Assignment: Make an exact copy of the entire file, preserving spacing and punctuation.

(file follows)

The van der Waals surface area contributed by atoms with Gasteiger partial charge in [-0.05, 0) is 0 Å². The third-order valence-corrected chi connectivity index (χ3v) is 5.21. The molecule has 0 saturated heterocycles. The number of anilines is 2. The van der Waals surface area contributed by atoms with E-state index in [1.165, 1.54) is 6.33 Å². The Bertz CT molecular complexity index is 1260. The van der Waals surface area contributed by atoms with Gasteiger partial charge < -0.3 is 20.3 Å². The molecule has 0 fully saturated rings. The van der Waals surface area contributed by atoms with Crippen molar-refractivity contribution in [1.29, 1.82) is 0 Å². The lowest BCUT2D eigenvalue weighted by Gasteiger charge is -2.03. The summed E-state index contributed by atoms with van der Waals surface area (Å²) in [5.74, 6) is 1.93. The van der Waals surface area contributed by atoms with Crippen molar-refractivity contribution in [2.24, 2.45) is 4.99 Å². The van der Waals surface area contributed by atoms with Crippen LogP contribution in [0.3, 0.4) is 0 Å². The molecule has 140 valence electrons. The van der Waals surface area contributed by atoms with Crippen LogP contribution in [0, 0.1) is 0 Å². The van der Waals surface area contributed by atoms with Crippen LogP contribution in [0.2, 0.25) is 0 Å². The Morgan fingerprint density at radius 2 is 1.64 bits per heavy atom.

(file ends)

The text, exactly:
The van der Waals surface area contributed by atoms with Gasteiger partial charge in [-0.05, 0) is 0 Å². The third-order valence-corrected chi connectivity index (χ3v) is 5.21. The molecule has 0 saturated heterocycles. The number of anilines is 2. The van der Waals surface area contributed by atoms with E-state index in [1.165, 1.54) is 6.33 Å². The Bertz CT molecular complexity index is 1260. The van der Waals surface area contributed by atoms with Gasteiger partial charge < -0.3 is 20.3 Å². The molecule has 0 fully saturated rings. The van der Waals surface area contributed by atoms with Crippen molar-refractivity contribution in [1.29, 1.82) is 0 Å². The lowest BCUT2D eigenvalue weighted by Gasteiger charge is -2.03. The summed E-state index contributed by atoms with van der Waals surface area (Å²) in [5.74, 6) is 1.93. The van der Waals surface area contributed by atoms with Crippen molar-refractivity contribution in [2.24, 2.45) is 4.99 Å². The van der Waals surface area contributed by atoms with Crippen LogP contribution in [0.3, 0.4) is 0 Å². The molecule has 140 valence electrons. The van der Waals surface area contributed by atoms with Crippen LogP contribution in [0, 0.1) is 0 Å². The van der Waals surface area contributed by atoms with Crippen LogP contribution in [0.2, 0.25) is 0 Å². The Morgan fingerprint density at radius 2 is 1.64 bits per heavy atom.